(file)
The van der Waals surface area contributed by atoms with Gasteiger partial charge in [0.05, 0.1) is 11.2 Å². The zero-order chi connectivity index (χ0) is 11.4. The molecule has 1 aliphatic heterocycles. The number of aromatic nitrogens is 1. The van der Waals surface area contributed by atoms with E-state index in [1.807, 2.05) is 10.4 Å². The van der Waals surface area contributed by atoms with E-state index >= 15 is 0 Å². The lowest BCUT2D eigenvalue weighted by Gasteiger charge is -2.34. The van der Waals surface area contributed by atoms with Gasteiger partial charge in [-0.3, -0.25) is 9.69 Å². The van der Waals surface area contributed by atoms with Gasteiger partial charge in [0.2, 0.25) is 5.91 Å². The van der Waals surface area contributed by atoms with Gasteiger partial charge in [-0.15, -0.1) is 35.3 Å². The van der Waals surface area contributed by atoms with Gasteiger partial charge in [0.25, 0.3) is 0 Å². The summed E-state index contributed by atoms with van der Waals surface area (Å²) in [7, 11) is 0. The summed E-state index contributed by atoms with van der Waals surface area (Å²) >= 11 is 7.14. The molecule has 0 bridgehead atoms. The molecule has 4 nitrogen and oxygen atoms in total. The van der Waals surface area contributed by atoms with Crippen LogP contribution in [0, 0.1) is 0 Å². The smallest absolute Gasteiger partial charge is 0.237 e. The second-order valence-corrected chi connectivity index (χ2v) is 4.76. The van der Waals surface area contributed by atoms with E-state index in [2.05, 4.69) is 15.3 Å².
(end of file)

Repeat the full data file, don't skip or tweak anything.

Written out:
The van der Waals surface area contributed by atoms with Gasteiger partial charge in [0.05, 0.1) is 11.2 Å². The zero-order chi connectivity index (χ0) is 11.4. The molecule has 1 aliphatic heterocycles. The number of aromatic nitrogens is 1. The van der Waals surface area contributed by atoms with E-state index in [1.807, 2.05) is 10.4 Å². The van der Waals surface area contributed by atoms with E-state index >= 15 is 0 Å². The lowest BCUT2D eigenvalue weighted by Gasteiger charge is -2.34. The van der Waals surface area contributed by atoms with Gasteiger partial charge in [-0.3, -0.25) is 9.69 Å². The van der Waals surface area contributed by atoms with Gasteiger partial charge in [0.2, 0.25) is 5.91 Å². The van der Waals surface area contributed by atoms with Gasteiger partial charge in [-0.15, -0.1) is 35.3 Å². The van der Waals surface area contributed by atoms with Gasteiger partial charge in [0.25, 0.3) is 0 Å². The summed E-state index contributed by atoms with van der Waals surface area (Å²) in [7, 11) is 0. The summed E-state index contributed by atoms with van der Waals surface area (Å²) >= 11 is 7.14. The molecule has 0 bridgehead atoms. The molecule has 4 nitrogen and oxygen atoms in total. The van der Waals surface area contributed by atoms with Crippen LogP contribution in [0, 0.1) is 0 Å². The smallest absolute Gasteiger partial charge is 0.237 e. The second-order valence-corrected chi connectivity index (χ2v) is 4.76. The van der Waals surface area contributed by atoms with E-state index in [2.05, 4.69) is 15.3 Å².